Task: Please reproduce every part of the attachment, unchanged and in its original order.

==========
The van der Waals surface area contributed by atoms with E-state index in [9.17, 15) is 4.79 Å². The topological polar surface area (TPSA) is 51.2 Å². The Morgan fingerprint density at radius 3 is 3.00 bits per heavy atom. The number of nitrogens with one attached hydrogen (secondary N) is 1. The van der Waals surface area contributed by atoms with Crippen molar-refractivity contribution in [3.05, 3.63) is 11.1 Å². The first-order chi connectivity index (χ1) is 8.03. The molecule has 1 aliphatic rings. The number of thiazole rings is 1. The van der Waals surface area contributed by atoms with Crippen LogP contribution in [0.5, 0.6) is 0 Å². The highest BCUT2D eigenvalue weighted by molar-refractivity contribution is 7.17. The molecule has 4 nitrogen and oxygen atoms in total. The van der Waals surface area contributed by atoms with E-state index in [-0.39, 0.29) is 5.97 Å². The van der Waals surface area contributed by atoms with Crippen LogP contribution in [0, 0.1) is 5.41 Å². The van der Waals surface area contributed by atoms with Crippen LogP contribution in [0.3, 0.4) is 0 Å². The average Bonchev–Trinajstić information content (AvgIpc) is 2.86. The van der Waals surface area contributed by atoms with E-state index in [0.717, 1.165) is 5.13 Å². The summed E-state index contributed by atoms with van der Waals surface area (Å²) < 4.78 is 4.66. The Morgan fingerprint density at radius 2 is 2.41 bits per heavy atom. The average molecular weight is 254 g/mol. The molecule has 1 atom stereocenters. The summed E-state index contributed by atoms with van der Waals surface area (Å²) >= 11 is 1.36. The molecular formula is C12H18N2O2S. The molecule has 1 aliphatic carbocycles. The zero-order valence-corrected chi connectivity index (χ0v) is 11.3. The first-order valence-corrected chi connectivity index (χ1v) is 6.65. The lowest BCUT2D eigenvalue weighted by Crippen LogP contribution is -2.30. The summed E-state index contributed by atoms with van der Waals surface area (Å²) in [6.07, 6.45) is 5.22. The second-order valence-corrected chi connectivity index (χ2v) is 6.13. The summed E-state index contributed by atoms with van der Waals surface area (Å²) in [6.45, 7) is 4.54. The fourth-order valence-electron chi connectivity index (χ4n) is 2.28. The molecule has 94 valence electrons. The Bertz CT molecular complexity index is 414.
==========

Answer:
The van der Waals surface area contributed by atoms with E-state index in [9.17, 15) is 4.79 Å². The topological polar surface area (TPSA) is 51.2 Å². The Morgan fingerprint density at radius 3 is 3.00 bits per heavy atom. The number of nitrogens with one attached hydrogen (secondary N) is 1. The van der Waals surface area contributed by atoms with Crippen molar-refractivity contribution in [3.05, 3.63) is 11.1 Å². The first-order chi connectivity index (χ1) is 8.03. The molecule has 1 aliphatic rings. The number of thiazole rings is 1. The van der Waals surface area contributed by atoms with Crippen LogP contribution in [0.5, 0.6) is 0 Å². The highest BCUT2D eigenvalue weighted by molar-refractivity contribution is 7.17. The molecule has 4 nitrogen and oxygen atoms in total. The van der Waals surface area contributed by atoms with E-state index in [-0.39, 0.29) is 5.97 Å². The van der Waals surface area contributed by atoms with Crippen LogP contribution in [0, 0.1) is 5.41 Å². The van der Waals surface area contributed by atoms with Crippen LogP contribution in [0.3, 0.4) is 0 Å². The average Bonchev–Trinajstić information content (AvgIpc) is 2.86. The van der Waals surface area contributed by atoms with E-state index in [0.717, 1.165) is 5.13 Å². The summed E-state index contributed by atoms with van der Waals surface area (Å²) < 4.78 is 4.66. The Morgan fingerprint density at radius 2 is 2.41 bits per heavy atom. The average molecular weight is 254 g/mol. The molecule has 1 atom stereocenters. The summed E-state index contributed by atoms with van der Waals surface area (Å²) >= 11 is 1.36. The molecular formula is C12H18N2O2S. The molecule has 1 aliphatic carbocycles. The zero-order valence-corrected chi connectivity index (χ0v) is 11.3. The first-order valence-corrected chi connectivity index (χ1v) is 6.65. The lowest BCUT2D eigenvalue weighted by Crippen LogP contribution is -2.30. The summed E-state index contributed by atoms with van der Waals surface area (Å²) in [6.07, 6.45) is 5.22. The second-order valence-corrected chi connectivity index (χ2v) is 6.13. The summed E-state index contributed by atoms with van der Waals surface area (Å²) in [6.45, 7) is 4.54. The fourth-order valence-electron chi connectivity index (χ4n) is 2.28. The molecule has 94 valence electrons. The Bertz CT molecular complexity index is 414.